News Release: Emory Healthcare , Research , Winship Cancer Institute

Aug. 20,  2010

Winship Cancer Institute Participates in National Lung Cancer Trial

News Article ImageFadlo R. Khuri, MD, chairman of Hematology and Medical Oncology at Emory School of Medicine and deputy director of the Winship Cancer Institute

The Winship Cancer Institute of Emory University is one of 14 facilities to participate in the National Cancer Institute-endorsed Lung Cancer Mutation Consortium (LCMC). Winship joins 14 cancer facilities nationwide that will collaborate on research to catalogue the genetic changes in lung cancer. The lead institution is the University of Colorado. Additional participating centers include Johns Hopkins, Dana Farber, MD Anderson, Vanderbilt, and Moffitt.

Lung cancer is the leading cause of cancer death in men and women in the U.S., accounting for about one third of all cancer deaths. Recent studies have shown that as many as 50 percent of lung cancers contain genetic changes or mutations. Novel therapies are being developed to target these mutations. Early clinical trials suggest that these therapies, which are taken orally, have greater benefit and less toxicity than chemotherapy but only when administered to patients with specific mutations in their tumor.

Fadlo Khuri, MD, chairman of Hematology and Medical Oncology at Emory School of Medicine and deputy director of the Winship Cancer Institute, is the principal investigator for Winship on this project. “This is an important and far reaching study of the genetic components of lung cancer,” he says. “We hope to establish a fingerprint for each genetic change, so we can hasten the implementation of personalized medicine for lung cancer.”

Winship researchers will work with patients who agree to participate and who have been diagnosed with advanced adenocarcinoma of the lung. A team of researchers, including medical oncologists, molecular biologists and pathologists will collect data and tumor tissue from patients in order to test for a panel of genetic changes in the tumors.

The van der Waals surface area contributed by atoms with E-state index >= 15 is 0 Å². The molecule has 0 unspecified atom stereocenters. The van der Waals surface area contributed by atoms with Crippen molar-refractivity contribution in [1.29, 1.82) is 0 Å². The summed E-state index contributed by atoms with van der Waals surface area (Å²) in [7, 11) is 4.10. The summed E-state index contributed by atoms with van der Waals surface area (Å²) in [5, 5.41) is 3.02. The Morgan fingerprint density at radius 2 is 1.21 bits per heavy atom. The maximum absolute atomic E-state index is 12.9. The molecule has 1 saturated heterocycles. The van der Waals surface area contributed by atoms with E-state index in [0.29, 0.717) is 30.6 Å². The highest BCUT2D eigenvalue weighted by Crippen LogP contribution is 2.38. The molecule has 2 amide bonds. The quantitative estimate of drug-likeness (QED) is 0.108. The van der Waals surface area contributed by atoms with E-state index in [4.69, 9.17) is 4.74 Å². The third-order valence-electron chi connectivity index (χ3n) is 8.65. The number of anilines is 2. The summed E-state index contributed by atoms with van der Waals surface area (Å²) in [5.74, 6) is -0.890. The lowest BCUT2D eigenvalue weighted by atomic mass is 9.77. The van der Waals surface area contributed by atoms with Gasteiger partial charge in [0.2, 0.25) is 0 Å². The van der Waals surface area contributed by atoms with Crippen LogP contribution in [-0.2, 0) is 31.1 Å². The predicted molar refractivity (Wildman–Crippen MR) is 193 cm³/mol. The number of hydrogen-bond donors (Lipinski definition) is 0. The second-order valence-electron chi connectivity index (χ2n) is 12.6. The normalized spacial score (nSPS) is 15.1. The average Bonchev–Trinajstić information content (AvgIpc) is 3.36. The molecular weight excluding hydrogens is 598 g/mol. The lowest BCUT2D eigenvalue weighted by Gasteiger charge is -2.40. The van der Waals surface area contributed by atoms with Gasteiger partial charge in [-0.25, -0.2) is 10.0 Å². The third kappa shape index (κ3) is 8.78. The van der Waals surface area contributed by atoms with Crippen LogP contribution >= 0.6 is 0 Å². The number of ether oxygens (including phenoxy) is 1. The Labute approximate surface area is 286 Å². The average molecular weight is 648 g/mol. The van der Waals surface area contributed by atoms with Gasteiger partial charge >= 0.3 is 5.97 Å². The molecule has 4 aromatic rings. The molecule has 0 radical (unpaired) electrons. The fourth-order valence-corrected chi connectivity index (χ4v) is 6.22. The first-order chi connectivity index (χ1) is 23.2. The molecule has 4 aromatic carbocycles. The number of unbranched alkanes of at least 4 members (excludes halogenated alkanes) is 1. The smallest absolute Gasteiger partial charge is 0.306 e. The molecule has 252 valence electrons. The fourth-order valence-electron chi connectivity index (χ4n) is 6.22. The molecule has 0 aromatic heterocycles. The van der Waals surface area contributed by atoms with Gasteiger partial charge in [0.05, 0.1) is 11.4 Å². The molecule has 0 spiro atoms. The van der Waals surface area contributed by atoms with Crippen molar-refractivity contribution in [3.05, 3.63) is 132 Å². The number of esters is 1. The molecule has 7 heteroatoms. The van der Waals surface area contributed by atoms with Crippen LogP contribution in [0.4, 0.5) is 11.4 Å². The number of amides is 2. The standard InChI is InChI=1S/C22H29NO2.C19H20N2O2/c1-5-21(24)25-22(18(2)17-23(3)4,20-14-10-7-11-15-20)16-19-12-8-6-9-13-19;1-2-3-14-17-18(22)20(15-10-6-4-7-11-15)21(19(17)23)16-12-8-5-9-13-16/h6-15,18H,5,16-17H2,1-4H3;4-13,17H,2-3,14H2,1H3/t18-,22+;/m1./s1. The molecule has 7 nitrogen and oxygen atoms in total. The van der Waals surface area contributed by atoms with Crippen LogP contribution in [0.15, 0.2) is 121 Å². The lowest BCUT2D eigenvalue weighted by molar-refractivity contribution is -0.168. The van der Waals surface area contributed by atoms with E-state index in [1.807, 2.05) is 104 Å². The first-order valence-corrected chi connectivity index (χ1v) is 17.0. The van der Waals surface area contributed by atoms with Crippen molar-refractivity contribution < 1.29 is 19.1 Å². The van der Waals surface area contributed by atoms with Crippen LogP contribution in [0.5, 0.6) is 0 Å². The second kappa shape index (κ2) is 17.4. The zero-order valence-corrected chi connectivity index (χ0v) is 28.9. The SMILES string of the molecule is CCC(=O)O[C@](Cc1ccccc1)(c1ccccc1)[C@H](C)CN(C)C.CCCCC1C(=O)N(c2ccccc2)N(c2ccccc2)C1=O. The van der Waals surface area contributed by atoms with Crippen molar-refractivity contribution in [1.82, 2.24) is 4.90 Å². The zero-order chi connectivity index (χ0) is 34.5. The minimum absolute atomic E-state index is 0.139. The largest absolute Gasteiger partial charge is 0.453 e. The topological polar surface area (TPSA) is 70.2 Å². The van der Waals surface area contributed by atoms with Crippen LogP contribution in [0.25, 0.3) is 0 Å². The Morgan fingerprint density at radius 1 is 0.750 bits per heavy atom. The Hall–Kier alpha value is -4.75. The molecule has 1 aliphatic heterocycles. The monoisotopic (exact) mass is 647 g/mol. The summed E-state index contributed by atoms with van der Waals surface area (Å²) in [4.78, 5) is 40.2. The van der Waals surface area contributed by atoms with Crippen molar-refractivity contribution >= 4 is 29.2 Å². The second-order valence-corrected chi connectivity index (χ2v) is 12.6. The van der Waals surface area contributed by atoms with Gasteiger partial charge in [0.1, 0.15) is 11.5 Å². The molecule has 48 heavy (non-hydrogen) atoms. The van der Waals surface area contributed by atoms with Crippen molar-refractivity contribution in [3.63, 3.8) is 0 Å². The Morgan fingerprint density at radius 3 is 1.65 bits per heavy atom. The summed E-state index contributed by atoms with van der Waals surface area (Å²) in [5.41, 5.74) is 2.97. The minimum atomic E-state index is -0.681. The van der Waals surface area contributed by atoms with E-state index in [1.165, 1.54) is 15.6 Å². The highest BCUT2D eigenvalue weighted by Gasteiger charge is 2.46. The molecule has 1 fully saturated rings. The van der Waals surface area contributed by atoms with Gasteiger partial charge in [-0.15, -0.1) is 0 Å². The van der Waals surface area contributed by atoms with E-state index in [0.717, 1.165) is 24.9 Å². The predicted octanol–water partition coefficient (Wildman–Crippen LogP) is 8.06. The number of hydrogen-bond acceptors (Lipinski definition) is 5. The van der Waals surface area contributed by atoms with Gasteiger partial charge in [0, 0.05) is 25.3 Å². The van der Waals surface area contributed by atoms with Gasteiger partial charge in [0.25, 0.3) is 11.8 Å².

“By studying this disease at the genetic level,” says Anthony Gal, MD, Emory professor of pathology and laboratory medicine and a key member of the LCMC team, “we will work to better understand the association between genetic changes, the patient and their subsequent diagnosis.”

Emory’s Biomarker Service Center, a federally certified laboratory focused on genetic and molecular testing, in partnership with other premier molecular laboratories, will conduct the tests. Researchers hope to determine the frequency of each genetic change and the relationship between the genetic change, the clinical features of the patient and their outcome.

“The new knowledge obtained in this study,” says Khuri, “will pave the way toward development of true personalized medicine for certain types of lung cancer.”

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About Winship Cancer Institute: As Georgia’s first and only National Cancer Institute Designated Cancer Center, the Winship Cancer Institute of Emory University serves as the coordinating center for a vast array of resources in medical oncology, surgical oncology, radiation oncology, diagnostic imaging, and the subspecialties of cancer care throughout Emory University. Recognized as one of the top 50 cancer centers in the United States by U.S. News and World Report, Winship has also earned the Blue Cross Blue Shield Designation for Treatment of Rare and Complex Cancers. To learn more about the Winship Cancer Institute, its research, outreach, clinical trials, and faculty and staff, visit http://winshipcancer.emory.edu.

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The Robert W. Woodruff Health Sciences Center of Emory University is an academic health science and service center focused on missions of teaching, research, health care and public service.

Learn more about Emory’s health sciences:
Blog: http://emoryhealthblog.com
Twitter: @emoryhealthsci
Web: http://emoryhealthsciences.org

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